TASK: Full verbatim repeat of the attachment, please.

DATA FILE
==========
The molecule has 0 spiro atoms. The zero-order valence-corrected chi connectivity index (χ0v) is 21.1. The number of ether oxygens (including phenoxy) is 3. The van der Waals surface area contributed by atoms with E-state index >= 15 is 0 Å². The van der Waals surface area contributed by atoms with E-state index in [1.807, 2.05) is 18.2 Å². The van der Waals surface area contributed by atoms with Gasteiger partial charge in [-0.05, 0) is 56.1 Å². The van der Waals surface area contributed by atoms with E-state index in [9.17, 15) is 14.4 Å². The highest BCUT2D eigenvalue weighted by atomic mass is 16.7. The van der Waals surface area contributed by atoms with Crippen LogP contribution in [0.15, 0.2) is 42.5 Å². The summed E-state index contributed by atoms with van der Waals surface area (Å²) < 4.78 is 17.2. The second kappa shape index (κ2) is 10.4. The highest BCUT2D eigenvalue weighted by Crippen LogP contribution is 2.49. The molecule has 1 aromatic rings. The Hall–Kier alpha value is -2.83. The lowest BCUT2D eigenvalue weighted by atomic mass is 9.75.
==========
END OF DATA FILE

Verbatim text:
The molecule has 0 spiro atoms. The zero-order valence-corrected chi connectivity index (χ0v) is 21.1. The number of ether oxygens (including phenoxy) is 3. The van der Waals surface area contributed by atoms with E-state index >= 15 is 0 Å². The van der Waals surface area contributed by atoms with E-state index in [1.807, 2.05) is 18.2 Å². The van der Waals surface area contributed by atoms with Gasteiger partial charge in [-0.05, 0) is 56.1 Å². The van der Waals surface area contributed by atoms with E-state index in [9.17, 15) is 14.4 Å². The highest BCUT2D eigenvalue weighted by atomic mass is 16.7. The van der Waals surface area contributed by atoms with Crippen LogP contribution in [0.15, 0.2) is 42.5 Å². The summed E-state index contributed by atoms with van der Waals surface area (Å²) < 4.78 is 17.2. The second kappa shape index (κ2) is 10.4. The highest BCUT2D eigenvalue weighted by Crippen LogP contribution is 2.49. The molecule has 1 aromatic rings. The Hall–Kier alpha value is -2.83. The lowest BCUT2D eigenvalue weighted by atomic mass is 9.75.